To make our approach more concrete, consider the example code in Figure . Matrix A is partitioned such that each processor modifies its own row based on a value (myVal) which is computed over the entire A matrix. This computation is repeated over several timesteps. Barriers are used to synchronize the processors between computing their copy of myVal and applying it to the row they own.
If the compiler did not take communication into account, then if NumProcs was a small enough constant that the entire A matrix fit in the cache, locality analysis would predict that the A matrix references would have temporal locality along the outer t loop. However, this is incorrect, because modifying the owned rows in the second inner loop will cause them to be invalidated from the other processor's caches, and therefore the temporal reuse of the entire A matrix in the first inner loop does not result in temporal locality.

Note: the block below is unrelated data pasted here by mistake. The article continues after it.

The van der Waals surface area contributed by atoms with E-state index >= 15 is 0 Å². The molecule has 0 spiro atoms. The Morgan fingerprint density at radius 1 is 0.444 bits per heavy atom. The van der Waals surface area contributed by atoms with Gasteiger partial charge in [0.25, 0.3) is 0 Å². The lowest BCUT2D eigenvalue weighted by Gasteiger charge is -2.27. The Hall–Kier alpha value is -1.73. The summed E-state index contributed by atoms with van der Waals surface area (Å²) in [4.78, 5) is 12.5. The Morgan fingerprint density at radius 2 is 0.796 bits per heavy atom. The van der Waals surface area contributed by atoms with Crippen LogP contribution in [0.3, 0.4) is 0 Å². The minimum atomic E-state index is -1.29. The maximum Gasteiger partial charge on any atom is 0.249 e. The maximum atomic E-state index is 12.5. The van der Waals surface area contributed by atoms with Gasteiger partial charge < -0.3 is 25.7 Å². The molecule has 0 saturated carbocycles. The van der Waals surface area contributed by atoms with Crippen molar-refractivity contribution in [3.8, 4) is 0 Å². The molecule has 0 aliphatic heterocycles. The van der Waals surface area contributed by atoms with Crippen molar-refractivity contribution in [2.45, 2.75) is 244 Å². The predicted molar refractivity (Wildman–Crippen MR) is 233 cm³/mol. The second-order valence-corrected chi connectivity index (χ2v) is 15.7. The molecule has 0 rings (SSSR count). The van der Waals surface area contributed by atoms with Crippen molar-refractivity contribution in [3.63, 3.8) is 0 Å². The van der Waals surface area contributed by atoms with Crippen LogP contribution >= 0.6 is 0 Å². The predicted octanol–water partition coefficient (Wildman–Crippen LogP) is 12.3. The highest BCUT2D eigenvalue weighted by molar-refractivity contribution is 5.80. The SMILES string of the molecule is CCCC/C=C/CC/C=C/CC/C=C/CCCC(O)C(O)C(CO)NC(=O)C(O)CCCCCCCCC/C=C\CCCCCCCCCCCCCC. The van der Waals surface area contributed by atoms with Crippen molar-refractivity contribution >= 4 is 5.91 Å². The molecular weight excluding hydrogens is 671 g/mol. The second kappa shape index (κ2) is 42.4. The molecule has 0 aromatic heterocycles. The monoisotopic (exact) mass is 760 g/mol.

Our compiler algorithm takes this communication into account by deciding that the t loop is outside the localized iteration space, since it contains a barrier statement, and therefore is not likely to carry locality. As a result, the compiler would decide to prefetch the entire A matrix each time it enters the first inner loop nesting (i.e. the p loop). Note that this is somewhat conservative since the row owned by the processor does remain in the cache since it is not modified by other processors. The compiler could take advantage of this if it had a better understanding of the actual communication patterns. However, given that the latency of coherence misses is likely to be large (since the data may be contained far away in another processor's cache), the instruction overhead of conservatively issuing some unnecessary prefetches may be acceptable given the potential improvement in coverage of coherence misses. We could also improve upon this further through the use of profiling feedback information, as we will discuss later in Section .